Bernice Fitz-Gibbon is recognized as one of the most successful retail ad makers in the whole history of advertising. She brought wit, intelligence, uncommon common sense and an unmistakable touch of class to the field of retail advertising. Her mastery of the English language set her advertisements apart from the rest.
In a career spanning over 40 years, she revolutionized the way stores dealt with the public and the way the public thought about stores. Her ads for Macy's, Wanamaker’s and Gimbels achieved worldwide fame. Her advertising slogans, "It's smart to be thrifty," and "Nobody, but nobody, undersells Gimbels," continue to be two of the most memorable ever written.
Fitz-Gibbon believed one of her greatest contributions to retail advertising was her creative use of "buildups." Usually reserved for information about a store, she used these small spaces at the top of a newspaper ad for tiny editorials aimed at improving the public image of Wanamaker's. Surveys showed that these editorials were one of the most widely read pieces in the newspaper.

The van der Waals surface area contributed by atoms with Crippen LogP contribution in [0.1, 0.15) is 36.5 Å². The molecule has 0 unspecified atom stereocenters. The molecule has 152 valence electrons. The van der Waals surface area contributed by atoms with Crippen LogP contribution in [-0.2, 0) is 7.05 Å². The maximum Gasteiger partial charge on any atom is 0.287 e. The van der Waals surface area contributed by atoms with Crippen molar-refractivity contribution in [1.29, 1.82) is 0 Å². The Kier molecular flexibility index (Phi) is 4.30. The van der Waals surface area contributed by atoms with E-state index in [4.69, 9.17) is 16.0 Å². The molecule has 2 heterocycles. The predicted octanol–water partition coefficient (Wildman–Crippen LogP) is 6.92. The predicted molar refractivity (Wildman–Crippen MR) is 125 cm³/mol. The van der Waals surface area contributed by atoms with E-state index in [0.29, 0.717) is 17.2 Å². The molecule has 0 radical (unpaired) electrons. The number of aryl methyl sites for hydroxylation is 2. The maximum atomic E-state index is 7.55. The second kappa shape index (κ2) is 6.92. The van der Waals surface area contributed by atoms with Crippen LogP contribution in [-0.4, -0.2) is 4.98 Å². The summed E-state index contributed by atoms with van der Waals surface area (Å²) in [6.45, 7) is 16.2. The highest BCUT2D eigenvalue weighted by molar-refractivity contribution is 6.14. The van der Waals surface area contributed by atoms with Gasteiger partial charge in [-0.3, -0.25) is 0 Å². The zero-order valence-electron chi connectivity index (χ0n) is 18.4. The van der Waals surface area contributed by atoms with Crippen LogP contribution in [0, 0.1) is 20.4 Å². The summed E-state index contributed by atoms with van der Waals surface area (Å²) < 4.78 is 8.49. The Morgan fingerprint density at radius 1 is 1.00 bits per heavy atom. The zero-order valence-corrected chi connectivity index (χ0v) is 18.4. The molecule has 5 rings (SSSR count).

Known as a tough but inspired teacher, she brought forth a brilliant crop of young advertising people who carry on her high standards today. A strong emphasis on language and observation was at the heart of her management philosophy. As a result, a "Fitz-trained" copywriter became a very hot commodity on the job market.
In 1954 Fitz-Gibbon started her own retail advertising agency and by the early 1950s, was reported to be the highest paid woman in advertising.
Bernice Fitz-Gibbon was voted Woman of the Year in Business by the Association of Press Editors in 1955 and Woman of the Year by the University of Wisconsin Alumni Association in 1957. That same year, she was named as one of the leading business women in the nation by Fortune Magazine. She was a member of the Retail Advertising Confederation's Hall of Fame as well as the first woman copywriter to be elected to the Copywriter's Hall of Fame.